Politics

Gender, the left, and the future of progressive governance

I spent the morning going through presidential data from 1976-2012 available at Cornell’s Roper Center for Public Opinion Research.  We’ve had 10 elections, inclusive of Carter beating Ford in 1976 and Obama besting Romney in 2012.  I created an excel summary of which voter categories show majority support for which Party.

election-data_1976-2012

With all the post-election alarmism about the white working-class, one would think white voters are an easy win for Democrats.  But the majority of whites have voted for the GOP candidate 100% of the time since 1976.  Some years it is closer than others, but the majority of whites ALWAYS vote Republican.  Always.

This data is not broken down into sub-categories, but we can infer some general opportunities and obstacles to building a progressive voter coalition.  They focus on the work of white women to build alliances with people of color for a lasting Democratic alliance, and the limits of electoral activism versus broader political activism for the left.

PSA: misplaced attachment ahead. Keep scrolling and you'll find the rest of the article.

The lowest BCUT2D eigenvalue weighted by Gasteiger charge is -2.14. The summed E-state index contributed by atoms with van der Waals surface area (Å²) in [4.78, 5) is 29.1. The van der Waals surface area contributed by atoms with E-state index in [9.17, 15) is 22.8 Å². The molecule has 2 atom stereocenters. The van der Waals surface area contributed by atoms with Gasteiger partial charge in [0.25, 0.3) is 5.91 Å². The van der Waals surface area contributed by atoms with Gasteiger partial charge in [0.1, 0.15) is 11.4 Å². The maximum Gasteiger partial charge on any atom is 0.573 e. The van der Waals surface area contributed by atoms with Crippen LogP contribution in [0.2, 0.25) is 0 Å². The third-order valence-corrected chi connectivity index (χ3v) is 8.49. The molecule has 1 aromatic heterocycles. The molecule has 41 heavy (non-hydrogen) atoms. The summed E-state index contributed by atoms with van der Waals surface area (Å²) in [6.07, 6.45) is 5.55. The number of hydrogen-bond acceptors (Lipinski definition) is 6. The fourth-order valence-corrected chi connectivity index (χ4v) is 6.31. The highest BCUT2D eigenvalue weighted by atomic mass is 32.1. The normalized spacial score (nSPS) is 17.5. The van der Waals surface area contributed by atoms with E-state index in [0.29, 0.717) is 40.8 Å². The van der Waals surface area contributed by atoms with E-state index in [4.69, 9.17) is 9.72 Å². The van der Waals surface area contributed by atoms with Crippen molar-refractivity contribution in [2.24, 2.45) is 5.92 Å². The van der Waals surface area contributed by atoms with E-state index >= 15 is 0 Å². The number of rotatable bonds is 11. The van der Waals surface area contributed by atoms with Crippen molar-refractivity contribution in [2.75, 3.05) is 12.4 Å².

Men are generally reliable Republican voters.  This varies by race, and men now make up just under half of the electorate.  Given racial variation in men’s Republican support, we need to keep drawing out men of color to support Democratic voters, and this means we need to strenuously fight felony disenfranchisement that has removed 6M voting age men from the electorate.  We also need to keep pushing GOTV efforts among young people and young people of color, especially.  Even better, we need to advocate for automatic voter enrollment, and simpler, fairer voting procedures (vote by mail, early voting, more polling stations, weekend voting).  Long-term, we need to abolish the Electoral College and adopt a form of proportional voting, and we need to undo gerrymandering.

Historically, women have been reliable Democratic voters since Clinton’s election in 1992.  This history makes it even more devastating that the majority of white women broke for Trump. White women are a key driver of Trump’s victory, and it is heartbreaking.  We once again have proven we can be a vicious opponent to racial and gender equity.